I am sure this happens many times in our lives. You go to a nursery or a garden center and see the beautifully grown plants and also colorful seed packets. You say it to your selves “I want a garden just like this”. The plants and the flowers are so pretty that you end up buying a lot of seeds or plants themselves.
You bring the seeds home and you are all set to start your own dream garden. Some of you succeed in that process and come out as “green-thumb” and the rest call themselves “not-a-green-thumb” and move on with their life. Though there are lots of posts in this site that touch upon germination of seeds. I have received lot of requests to write a post exclusively on seed starting procedure.
This post is mainly to ensure everyone gets a green thumb. If you are having the similar issues with starting seeds, this post is for you. If you are already an expert in seed starting, you can also take a look and if possible share some of your best practices. Gardening is one field where the learning never stops.
This article is going to be in series. So hang in there!
Before we actually dive into the process, definition of some terms is in order.
A seed can be defined in many ways. Seed is a miniature plant, dormant and resting inside a seed coat waiting for a conducive environment to germinate. Once the seed finds the environment favorable, it breaks the seed coat and germinates. This process is germination. It is also called emergence of seed. The phase before germination is pre-emergence and the one that comes after is post-emergence.
Cotyledon is the first set of leaves that emerges post germination. They are also called the seed leaves. Those leaves don’t actually look like the actual leaves of the plant whose seed it is.
True leaves are the set of leaves that emerge after the cotyledon. True leaves resemble the leaf of a particular plant or a variety.
Part I of this post we will discuss on the materials you need to do seed starting and in Part II we shall look at the procedure it self in detail.
For seed starting, we need the following items.
- Seed starting mix
- Watering can and a Polythene sheet
- Plant labels.,
- Good environment ( Sunlight, temperature, protection etc)
Seeds have to be the most important thing is seed sowing or seed starting procedure. It is very important that you select good quality seeds. Seeds must be from a good company. Each variety of seed has its own viability period beyond which their germination rate will come down. But the good thing is that many vegetable seeds stay viable for upto an year and some seeds stay good for almost 5+ years. I sowed a tomato from 5 years back and it came out just fine.
Selection of seed should also take into consideration the weather condition of the area in which the seeds are sown. If the weather is not suitable for the seed, then germination may not happen. It is better to check the sowing chart for finding out the right vegetable for the season and then get the seeds. Also check for expiry of the seeds. Some seeds lose viability too quickly.
Seed starting mix:
A seed starting mix is simply any substrate or medium that we use to germinate our seeds in. There are countless variety of mixes available for seed starting. My personal favorite is cocopeat. Cocopeat is also known as coir pith or coir peat. This is a byproduct of the coir fiber industry. Cocopeat can be purchased as compressed blocks or lose mix. I prefer compressed blocks since they are easier to handle. Buy cocopeat that is washed and sterilized.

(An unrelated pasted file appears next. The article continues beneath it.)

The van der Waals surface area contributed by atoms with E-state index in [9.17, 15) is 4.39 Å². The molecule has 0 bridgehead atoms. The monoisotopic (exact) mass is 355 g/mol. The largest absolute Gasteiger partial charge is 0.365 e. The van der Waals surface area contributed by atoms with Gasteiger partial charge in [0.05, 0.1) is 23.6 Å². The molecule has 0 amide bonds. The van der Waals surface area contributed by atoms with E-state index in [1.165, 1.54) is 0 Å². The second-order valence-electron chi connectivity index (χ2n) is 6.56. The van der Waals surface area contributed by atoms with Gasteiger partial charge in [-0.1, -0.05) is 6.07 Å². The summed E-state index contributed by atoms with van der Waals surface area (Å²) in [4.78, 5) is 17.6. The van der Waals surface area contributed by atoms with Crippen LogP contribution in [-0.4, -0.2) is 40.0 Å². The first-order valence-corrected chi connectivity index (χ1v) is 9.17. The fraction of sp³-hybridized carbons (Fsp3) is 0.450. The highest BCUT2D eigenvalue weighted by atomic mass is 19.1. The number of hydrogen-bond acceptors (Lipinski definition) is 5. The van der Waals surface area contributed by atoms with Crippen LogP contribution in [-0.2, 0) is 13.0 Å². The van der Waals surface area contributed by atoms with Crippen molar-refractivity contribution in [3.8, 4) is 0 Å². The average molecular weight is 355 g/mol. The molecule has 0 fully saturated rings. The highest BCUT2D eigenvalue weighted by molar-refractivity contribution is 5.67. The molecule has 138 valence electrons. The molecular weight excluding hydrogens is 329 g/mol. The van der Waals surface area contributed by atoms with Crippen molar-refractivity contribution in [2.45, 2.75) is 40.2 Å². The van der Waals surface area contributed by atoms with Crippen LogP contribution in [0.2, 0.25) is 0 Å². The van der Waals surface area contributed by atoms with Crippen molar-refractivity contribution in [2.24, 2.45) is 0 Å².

Seeds can be sown in a mix that has just cocopeat. Cocopeat offers no nutrients to the plants. It is important that we pay attention to adding fertilizer after the seed germinates. This can be done using a water soluble fertilizer or by adding some compost to the cocopeat while making the mix. If you want an easier way, you can buy seed starting plugs. Plugs are of so much convenience and they make transplanting a no-brainer.
Care has to be taken that the seed starting mix doesn’t have any fungal infection. Using such a mix will lead to seedling mortality due to damp-off.
Pictured below is a shot of tomato seedlings growing in a mix of cocopeat and perlite.
The following substrates can be used for seed starting.
- Coir Peat ( Washed and sterilized)
- Peat moss (pH balanced)
- Coir Peat and compost ( 50:50)
- Peat + Compost ( 50:50)
- Peat/Coir Peat + Vermiculite+ Perlite (1:1:1)
We will have a separate post just on substrates and their characteristics. For now,read on.
Almost any container can be used. Seedlings don’t have lot of roots. So a shallow container is enough and also is easier to handle. Drainage holes are a must to any container used for seedling production. Root rot, damp-off and other problems arise mainly due to improper drainage.
For small scale germination, one can use any pot/tray or even small cups. Seed starting plugs are a good choice and they make containers unnecessary.
For large scale, you are better of using nursery propagation trays. The trays are filled with cocopeat and the seeds are sown in them.
Here is a video with details on how to start your seeds using Jiffy seed starting plugs.
This one is not mandatory but it has time and again proved that covering the seeds during germination increases the humidity and makes the germination happen little sooner. It also keeps the temperature a little higher than outside which the seeds love.
You need a watering can as well water the seedling. It is important that you use a can that has a sprinkler nozzle fit in otherwise you will be hosing the pot and the seeds.. well, trust me..they wont be even there in the pot to germinate.
I will end this part I here and we shall continue on Part II detailing the seed starting procedure. The goal is that after reading these articles you will never have to worry about seed starting.